TABLE 2__________________________________________________________________________Tensile Test at Tensile Test at Room Temperature High Temperature (1000° C.) Tensile 0.2% Proof Tensile 0.2% Proof Creep Surface Strength Stress Elongation Strength Stress longation Rupture Time Roughness No. (MPa) (MPa) (%) (MPa) (MPa) (%) (Hrs) Resistance__________________________________________________________________________1 430 285 7.0 88.3 53.2 36.5 122 ◯ 2 457 307 6.2 96.4 60.6 30.2 149 ◯ 3 443 302 5.8 95.2 59.5 28.5 136 ◯ 4 434 298 3.5 92.1 56.7 36.4 93 ◯ 5 444 314 5.0 94.6 58.9 33.0 137 ◯ 6 450 315 5.3 94.1 58.2 38.7 154 ◯ 7 433 288 4.8 94.7 58.8 35.5 148 ◯ 11 404 227 5.7 72.6 43.3 26.6 150 X 12 453 312 6.8 93.5 57.8 37.0 281 X 13 430 285 4.3 89.4 55.5 35.2 67 ◯__________________________________________________________________________
Invention Examples No. 1 to No. 7 are superior to the conventional material No. 11 in mechanical properties and surface spalling resistance at room temperature and high temperature. Comparative Example No. 12 is low in surface spalling resistance due to the insufficient Cr content. Although excellent in surface spalling resistance, Comparative Example No. 13 is seriously inferior in creep rupture life owing to the excessive Cr content.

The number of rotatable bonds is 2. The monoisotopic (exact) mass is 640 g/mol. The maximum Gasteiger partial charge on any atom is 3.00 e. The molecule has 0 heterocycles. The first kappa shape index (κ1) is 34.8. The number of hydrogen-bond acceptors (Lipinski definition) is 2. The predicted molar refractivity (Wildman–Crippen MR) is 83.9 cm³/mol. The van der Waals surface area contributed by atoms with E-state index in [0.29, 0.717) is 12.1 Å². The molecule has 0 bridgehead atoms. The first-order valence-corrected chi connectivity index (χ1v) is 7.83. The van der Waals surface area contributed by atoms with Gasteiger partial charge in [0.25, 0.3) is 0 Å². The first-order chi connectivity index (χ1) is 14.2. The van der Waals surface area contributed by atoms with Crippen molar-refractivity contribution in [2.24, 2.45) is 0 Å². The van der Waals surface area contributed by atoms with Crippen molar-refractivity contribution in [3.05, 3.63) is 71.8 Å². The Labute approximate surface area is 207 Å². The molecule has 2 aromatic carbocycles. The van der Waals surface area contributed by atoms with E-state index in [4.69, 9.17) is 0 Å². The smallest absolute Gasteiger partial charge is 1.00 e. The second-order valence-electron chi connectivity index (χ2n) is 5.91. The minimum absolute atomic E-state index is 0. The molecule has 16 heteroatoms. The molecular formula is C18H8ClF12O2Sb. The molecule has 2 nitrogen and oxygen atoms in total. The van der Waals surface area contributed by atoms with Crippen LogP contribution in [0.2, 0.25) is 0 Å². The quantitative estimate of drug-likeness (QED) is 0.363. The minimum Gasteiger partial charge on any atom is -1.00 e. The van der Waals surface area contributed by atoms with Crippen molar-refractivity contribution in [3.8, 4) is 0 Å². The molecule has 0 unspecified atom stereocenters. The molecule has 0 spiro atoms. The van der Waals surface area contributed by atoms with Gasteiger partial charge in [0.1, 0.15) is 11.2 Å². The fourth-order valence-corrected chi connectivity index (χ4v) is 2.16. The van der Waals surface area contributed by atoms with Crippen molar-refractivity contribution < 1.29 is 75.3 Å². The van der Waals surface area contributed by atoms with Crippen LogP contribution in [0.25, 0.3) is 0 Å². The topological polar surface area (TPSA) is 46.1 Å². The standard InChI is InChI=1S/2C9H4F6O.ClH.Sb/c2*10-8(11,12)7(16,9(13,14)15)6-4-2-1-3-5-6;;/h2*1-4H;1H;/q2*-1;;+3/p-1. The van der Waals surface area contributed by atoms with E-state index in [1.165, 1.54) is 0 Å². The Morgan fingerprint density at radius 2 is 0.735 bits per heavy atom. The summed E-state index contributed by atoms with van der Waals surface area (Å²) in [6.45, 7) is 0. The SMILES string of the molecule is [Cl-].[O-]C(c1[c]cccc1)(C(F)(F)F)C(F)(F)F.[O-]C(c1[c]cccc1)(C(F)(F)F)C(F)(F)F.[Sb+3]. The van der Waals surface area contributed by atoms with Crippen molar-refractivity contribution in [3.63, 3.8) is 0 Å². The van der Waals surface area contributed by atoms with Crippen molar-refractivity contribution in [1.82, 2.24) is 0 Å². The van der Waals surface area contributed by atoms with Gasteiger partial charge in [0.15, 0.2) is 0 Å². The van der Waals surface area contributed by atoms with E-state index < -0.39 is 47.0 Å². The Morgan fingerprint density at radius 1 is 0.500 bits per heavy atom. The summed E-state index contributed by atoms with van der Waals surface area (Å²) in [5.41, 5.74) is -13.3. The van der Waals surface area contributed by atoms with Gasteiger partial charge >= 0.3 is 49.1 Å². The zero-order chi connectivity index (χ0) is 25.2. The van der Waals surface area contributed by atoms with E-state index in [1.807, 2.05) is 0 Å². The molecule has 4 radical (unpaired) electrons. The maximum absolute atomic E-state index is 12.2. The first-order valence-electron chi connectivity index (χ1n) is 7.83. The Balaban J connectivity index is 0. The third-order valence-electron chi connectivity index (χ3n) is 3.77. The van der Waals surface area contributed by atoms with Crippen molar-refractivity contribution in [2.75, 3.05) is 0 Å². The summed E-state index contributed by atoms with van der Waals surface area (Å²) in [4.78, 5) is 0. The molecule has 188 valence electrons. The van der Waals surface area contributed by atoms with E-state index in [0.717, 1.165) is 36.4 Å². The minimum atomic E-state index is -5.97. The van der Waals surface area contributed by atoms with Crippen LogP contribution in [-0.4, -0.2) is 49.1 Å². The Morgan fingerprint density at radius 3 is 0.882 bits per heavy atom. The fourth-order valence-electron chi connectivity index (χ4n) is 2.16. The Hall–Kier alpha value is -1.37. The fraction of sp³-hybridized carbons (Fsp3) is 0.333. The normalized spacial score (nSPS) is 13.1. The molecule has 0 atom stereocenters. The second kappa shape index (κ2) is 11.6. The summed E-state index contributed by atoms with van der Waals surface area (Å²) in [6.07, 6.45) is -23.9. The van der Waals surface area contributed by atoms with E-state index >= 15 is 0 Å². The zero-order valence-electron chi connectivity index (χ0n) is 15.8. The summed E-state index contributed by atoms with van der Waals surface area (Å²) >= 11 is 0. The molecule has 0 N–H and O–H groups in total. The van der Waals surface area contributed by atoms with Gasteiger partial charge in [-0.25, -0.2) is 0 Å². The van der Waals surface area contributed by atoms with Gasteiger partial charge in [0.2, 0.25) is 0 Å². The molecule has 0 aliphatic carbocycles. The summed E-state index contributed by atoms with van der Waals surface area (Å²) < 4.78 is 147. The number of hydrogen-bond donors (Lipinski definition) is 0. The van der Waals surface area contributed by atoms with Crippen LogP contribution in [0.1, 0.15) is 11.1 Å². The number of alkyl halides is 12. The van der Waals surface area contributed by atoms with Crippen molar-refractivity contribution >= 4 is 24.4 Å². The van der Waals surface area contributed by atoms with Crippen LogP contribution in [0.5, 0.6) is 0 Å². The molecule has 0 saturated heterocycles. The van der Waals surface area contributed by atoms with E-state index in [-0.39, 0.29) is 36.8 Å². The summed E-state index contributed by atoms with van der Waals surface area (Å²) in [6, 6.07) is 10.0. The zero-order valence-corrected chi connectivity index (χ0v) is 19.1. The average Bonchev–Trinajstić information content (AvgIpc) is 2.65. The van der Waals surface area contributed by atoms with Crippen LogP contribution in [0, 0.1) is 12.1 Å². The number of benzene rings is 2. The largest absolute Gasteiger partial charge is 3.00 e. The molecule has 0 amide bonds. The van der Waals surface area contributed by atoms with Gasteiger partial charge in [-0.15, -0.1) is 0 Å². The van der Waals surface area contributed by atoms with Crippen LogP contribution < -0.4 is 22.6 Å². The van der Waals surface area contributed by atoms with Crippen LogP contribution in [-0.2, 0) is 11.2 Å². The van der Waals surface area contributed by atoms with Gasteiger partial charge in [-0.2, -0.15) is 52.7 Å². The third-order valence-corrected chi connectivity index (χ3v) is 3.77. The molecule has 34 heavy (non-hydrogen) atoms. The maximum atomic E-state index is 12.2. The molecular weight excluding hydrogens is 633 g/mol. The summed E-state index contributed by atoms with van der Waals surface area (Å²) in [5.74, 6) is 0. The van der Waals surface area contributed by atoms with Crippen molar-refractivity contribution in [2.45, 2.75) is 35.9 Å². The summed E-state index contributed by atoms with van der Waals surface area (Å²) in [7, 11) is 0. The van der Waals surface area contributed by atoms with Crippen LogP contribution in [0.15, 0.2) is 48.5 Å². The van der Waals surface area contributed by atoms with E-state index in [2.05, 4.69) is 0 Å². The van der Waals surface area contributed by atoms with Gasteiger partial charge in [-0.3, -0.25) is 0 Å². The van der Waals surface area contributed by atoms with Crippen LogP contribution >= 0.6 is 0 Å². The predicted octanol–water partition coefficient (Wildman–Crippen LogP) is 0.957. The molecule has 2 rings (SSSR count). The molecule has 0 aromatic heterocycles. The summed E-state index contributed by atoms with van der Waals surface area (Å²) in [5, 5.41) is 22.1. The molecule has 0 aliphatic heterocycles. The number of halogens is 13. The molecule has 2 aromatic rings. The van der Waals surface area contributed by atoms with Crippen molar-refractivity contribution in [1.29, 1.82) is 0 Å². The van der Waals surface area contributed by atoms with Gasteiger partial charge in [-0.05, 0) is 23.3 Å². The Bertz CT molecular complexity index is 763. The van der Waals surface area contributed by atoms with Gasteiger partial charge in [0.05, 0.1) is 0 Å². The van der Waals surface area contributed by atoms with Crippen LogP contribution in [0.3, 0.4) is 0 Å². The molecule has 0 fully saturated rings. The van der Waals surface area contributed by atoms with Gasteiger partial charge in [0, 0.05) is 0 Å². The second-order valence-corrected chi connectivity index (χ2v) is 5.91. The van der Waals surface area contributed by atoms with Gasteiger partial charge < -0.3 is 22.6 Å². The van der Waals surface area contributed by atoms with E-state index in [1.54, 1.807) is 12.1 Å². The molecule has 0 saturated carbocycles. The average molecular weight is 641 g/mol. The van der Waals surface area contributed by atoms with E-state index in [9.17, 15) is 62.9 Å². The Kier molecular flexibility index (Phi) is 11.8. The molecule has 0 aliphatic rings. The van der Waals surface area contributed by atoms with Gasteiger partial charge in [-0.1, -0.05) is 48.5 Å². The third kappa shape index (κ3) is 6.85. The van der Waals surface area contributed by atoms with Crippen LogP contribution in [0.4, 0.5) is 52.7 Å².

FIGS. 3 and 4 show the surface states of the specimens of Invention Example No. 2 and Comparative Example No.12, respectively, as tested for surface spalling resistance.
The specimen of Invention Example No. 2 shown in FIG. 3 is free from any surface spalling, exhibiting a satisfactory smooth surface. In contrast, the specimen of Comparative Example No. 12 shown in FIG. 4 has a markedly deteriorated surface due to surface spalling.
The heat-resistant cast steel of the present invention is outstanding in resistance to surface spalling and mechanical properties for use in high-temperature environments, and is suited especially as a material for the coiler drums of reversing hot rolling mills, producing effects to give a prolonged service life, ensure diminished maintenance and provide steel strip products of improved and stabilized surface quality.
|Cited Patent||Filing date||Publication date||Applicant||Title|
|JPS507532A *||Title not available|
|JPS5458616A *||Title not available|
|JPS5959865A *||Title not available|
|Citing Patent||Filing date||Publication date||Applicant||Title|
|US6656418||May 7, 2001||Dec 2, 2003||Societe Industrielle De Metallurgie Avancee (S.I.M.A.)||Steel composition, method for making same and parts produced from said compositions, particularly valves|